Declarative, asynchronous routing for React.

Use functions, promises and async/await to map URLs to data and views. Use asynchronous data in your components, without fiddling with effects or component state. Pre-render for SEO — without even ejecting from create-react-app!

Navi is a modern router for React that uses Suspense, Hooks and function composition to make real-world routing simple.

Try Navi.

Navi is just a library, so it works great with both new and existing apps.

npm install navi react-navi

The easiest way to try Navi is to mess around with the editor below. It introduces the basics of routing, linking, code splitting, and SEO with a silly example about hats and flamethrowers.

To quickly try Navi in a new project, you can start with a create-react-app based template:

  • create-react-navi-app
    Creates a project skeleton using create-react-app, then adds a couple pages and static rendering.

  • create-react-blog
    Creates a project skeleton using create-react-app, then adds routes generated from your filesystem structure, static rendering, pagination, tags, MDX, an RSS feed, a Netlify deploy script, and a theme inspired by Dan Abramov’s, for a ready-to-go blog.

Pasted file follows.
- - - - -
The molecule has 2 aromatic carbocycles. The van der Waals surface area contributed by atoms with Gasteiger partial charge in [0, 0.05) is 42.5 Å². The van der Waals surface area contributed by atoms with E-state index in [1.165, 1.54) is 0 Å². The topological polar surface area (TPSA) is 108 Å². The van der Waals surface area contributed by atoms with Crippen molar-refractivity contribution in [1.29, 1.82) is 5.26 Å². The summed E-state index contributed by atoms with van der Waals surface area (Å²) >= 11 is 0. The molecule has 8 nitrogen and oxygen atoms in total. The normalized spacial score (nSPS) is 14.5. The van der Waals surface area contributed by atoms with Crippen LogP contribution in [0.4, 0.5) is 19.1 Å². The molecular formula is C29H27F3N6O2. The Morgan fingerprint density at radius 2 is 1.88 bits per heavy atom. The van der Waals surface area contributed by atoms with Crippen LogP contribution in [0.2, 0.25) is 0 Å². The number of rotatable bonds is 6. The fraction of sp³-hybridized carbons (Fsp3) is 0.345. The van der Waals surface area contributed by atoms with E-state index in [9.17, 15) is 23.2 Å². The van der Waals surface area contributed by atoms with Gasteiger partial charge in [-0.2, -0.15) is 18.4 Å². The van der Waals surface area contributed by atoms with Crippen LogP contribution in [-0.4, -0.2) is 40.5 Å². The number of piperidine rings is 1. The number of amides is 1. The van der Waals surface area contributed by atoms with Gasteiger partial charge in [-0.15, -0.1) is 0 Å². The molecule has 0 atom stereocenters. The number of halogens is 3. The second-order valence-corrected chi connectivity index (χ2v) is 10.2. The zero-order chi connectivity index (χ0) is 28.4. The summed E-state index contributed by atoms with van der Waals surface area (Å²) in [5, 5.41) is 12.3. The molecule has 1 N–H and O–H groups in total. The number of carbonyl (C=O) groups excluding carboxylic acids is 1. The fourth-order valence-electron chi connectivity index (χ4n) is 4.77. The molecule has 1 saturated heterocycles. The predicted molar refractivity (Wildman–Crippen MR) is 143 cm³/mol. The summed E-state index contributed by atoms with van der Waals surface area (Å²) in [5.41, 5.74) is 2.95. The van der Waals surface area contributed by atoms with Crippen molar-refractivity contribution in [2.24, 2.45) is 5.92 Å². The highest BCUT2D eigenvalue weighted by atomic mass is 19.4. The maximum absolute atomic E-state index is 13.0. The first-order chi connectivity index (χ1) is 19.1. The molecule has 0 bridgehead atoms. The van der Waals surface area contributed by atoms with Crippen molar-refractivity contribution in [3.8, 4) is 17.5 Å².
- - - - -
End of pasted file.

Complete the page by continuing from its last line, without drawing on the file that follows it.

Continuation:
Or if you’d like to see how simple it is to add Navi to your own create-react-app project, head on over to the Getting Started guide.

Oh, and if you already have an app built with react-router? Then adding Navi is ridiculously easy — just mount your Navi routes within a react-router <Route>. For details, see the guide to integrating with react-router.

Try a live example.

import { mount, route, lazy } from 'navi'
import React, { Suspense } from 'react'
import ReactDOM from 'react-dom'
import { Router, View } from 'react-navi'
import api from './api'
import Landing from './Landing'
import Layout from './Layout'

// Define routes using mount(), route(), and other middleware.
const routes =
    '/': route({
      title: "Hats 'n' Flamethrowers 'r' Us",
      getData: () => api.fetchProducts(),
      view: <Landing />,
    '/product': lazy(() => import('./product')),

// Then pass your routes to a `<Router>`, and render them with `<View>`.
  <Router routes={routes}>
      <Suspense fallback={null}>
        <View />
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